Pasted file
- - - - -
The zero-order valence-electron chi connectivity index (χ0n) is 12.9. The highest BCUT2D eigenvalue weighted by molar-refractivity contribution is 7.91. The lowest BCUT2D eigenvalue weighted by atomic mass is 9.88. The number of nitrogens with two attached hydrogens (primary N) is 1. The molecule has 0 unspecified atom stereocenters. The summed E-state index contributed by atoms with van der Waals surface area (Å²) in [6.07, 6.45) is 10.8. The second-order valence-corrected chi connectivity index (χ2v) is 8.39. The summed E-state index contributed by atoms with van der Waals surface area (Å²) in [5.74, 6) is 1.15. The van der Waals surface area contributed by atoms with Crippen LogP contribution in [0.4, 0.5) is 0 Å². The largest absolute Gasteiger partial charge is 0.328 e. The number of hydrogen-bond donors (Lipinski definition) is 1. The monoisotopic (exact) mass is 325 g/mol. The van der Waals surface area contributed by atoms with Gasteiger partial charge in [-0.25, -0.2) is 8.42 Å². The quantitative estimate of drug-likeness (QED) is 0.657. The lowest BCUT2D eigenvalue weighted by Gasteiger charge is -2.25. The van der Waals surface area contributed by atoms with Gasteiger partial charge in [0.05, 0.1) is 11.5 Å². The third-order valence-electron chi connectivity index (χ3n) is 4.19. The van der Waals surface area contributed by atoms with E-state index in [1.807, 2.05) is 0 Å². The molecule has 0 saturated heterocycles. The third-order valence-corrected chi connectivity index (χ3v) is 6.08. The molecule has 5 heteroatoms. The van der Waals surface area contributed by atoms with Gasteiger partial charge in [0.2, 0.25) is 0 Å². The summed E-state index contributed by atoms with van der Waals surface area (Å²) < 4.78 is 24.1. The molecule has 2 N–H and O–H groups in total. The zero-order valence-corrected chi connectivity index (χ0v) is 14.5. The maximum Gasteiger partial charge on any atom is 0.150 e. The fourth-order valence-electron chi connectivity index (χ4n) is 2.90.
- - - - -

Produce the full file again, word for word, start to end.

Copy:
The zero-order valence-electron chi connectivity index (χ0n) is 12.9. The highest BCUT2D eigenvalue weighted by molar-refractivity contribution is 7.91. The lowest BCUT2D eigenvalue weighted by atomic mass is 9.88. The number of nitrogens with two attached hydrogens (primary N) is 1. The molecule has 0 unspecified atom stereocenters. The summed E-state index contributed by atoms with van der Waals surface area (Å²) in [6.07, 6.45) is 10.8. The second-order valence-corrected chi connectivity index (χ2v) is 8.39. The summed E-state index contributed by atoms with van der Waals surface area (Å²) in [5.74, 6) is 1.15. The van der Waals surface area contributed by atoms with Crippen LogP contribution in [0.4, 0.5) is 0 Å². The largest absolute Gasteiger partial charge is 0.328 e. The number of hydrogen-bond donors (Lipinski definition) is 1. The monoisotopic (exact) mass is 325 g/mol. The van der Waals surface area contributed by atoms with Gasteiger partial charge in [-0.25, -0.2) is 8.42 Å². The quantitative estimate of drug-likeness (QED) is 0.657. The lowest BCUT2D eigenvalue weighted by Gasteiger charge is -2.25. The van der Waals surface area contributed by atoms with Gasteiger partial charge in [0.05, 0.1) is 11.5 Å². The third-order valence-electron chi connectivity index (χ3n) is 4.19. The van der Waals surface area contributed by atoms with E-state index in [1.807, 2.05) is 0 Å². The molecule has 0 saturated heterocycles. The third-order valence-corrected chi connectivity index (χ3v) is 6.08. The molecule has 5 heteroatoms. The van der Waals surface area contributed by atoms with Gasteiger partial charge in [0.2, 0.25) is 0 Å². The summed E-state index contributed by atoms with van der Waals surface area (Å²) < 4.78 is 24.1. The molecule has 2 N–H and O–H groups in total. The zero-order valence-corrected chi connectivity index (χ0v) is 14.5. The maximum Gasteiger partial charge on any atom is 0.150 e. The fourth-order valence-electron chi connectivity index (χ4n) is 2.90.